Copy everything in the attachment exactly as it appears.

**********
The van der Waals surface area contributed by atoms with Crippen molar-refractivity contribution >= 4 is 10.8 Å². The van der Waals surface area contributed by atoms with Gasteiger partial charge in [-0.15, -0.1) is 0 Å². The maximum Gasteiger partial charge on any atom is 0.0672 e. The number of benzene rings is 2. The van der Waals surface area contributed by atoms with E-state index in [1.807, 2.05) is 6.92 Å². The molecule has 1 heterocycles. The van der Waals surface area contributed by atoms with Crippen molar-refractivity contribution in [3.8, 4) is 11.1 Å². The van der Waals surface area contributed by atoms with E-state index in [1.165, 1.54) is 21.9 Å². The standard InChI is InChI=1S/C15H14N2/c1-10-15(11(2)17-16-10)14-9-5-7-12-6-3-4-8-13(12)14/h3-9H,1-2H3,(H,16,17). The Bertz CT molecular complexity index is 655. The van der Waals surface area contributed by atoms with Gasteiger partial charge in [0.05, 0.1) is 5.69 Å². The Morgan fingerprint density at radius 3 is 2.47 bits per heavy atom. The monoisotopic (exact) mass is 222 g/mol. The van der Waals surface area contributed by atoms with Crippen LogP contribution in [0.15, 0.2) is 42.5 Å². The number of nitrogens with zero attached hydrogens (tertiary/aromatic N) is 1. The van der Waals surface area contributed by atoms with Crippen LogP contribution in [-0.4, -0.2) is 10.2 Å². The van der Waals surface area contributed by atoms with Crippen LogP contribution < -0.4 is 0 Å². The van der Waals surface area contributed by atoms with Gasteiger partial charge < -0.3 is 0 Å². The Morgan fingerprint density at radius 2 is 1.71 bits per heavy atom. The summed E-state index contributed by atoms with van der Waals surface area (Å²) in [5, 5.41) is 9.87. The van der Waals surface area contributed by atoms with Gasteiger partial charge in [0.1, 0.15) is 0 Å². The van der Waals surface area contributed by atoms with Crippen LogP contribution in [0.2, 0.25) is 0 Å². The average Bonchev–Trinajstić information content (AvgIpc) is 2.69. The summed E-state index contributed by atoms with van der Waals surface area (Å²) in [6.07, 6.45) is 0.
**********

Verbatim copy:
The van der Waals surface area contributed by atoms with Crippen molar-refractivity contribution >= 4 is 10.8 Å². The van der Waals surface area contributed by atoms with Gasteiger partial charge in [-0.15, -0.1) is 0 Å². The maximum Gasteiger partial charge on any atom is 0.0672 e. The number of benzene rings is 2. The van der Waals surface area contributed by atoms with E-state index in [1.807, 2.05) is 6.92 Å². The molecule has 1 heterocycles. The van der Waals surface area contributed by atoms with Crippen molar-refractivity contribution in [3.8, 4) is 11.1 Å². The van der Waals surface area contributed by atoms with E-state index in [1.165, 1.54) is 21.9 Å². The standard InChI is InChI=1S/C15H14N2/c1-10-15(11(2)17-16-10)14-9-5-7-12-6-3-4-8-13(12)14/h3-9H,1-2H3,(H,16,17). The Bertz CT molecular complexity index is 655. The van der Waals surface area contributed by atoms with Gasteiger partial charge in [0.05, 0.1) is 5.69 Å². The Morgan fingerprint density at radius 3 is 2.47 bits per heavy atom. The monoisotopic (exact) mass is 222 g/mol. The van der Waals surface area contributed by atoms with Crippen LogP contribution in [0.15, 0.2) is 42.5 Å². The number of nitrogens with zero attached hydrogens (tertiary/aromatic N) is 1. The van der Waals surface area contributed by atoms with Crippen LogP contribution in [-0.4, -0.2) is 10.2 Å². The van der Waals surface area contributed by atoms with Crippen LogP contribution < -0.4 is 0 Å². The van der Waals surface area contributed by atoms with Gasteiger partial charge < -0.3 is 0 Å². The Morgan fingerprint density at radius 2 is 1.71 bits per heavy atom. The summed E-state index contributed by atoms with van der Waals surface area (Å²) in [5, 5.41) is 9.87. The van der Waals surface area contributed by atoms with Gasteiger partial charge in [0.1, 0.15) is 0 Å². The van der Waals surface area contributed by atoms with Crippen LogP contribution in [0.2, 0.25) is 0 Å². The average Bonchev–Trinajstić information content (AvgIpc) is 2.69. The summed E-state index contributed by atoms with van der Waals surface area (Å²) in [6.07, 6.45) is 0.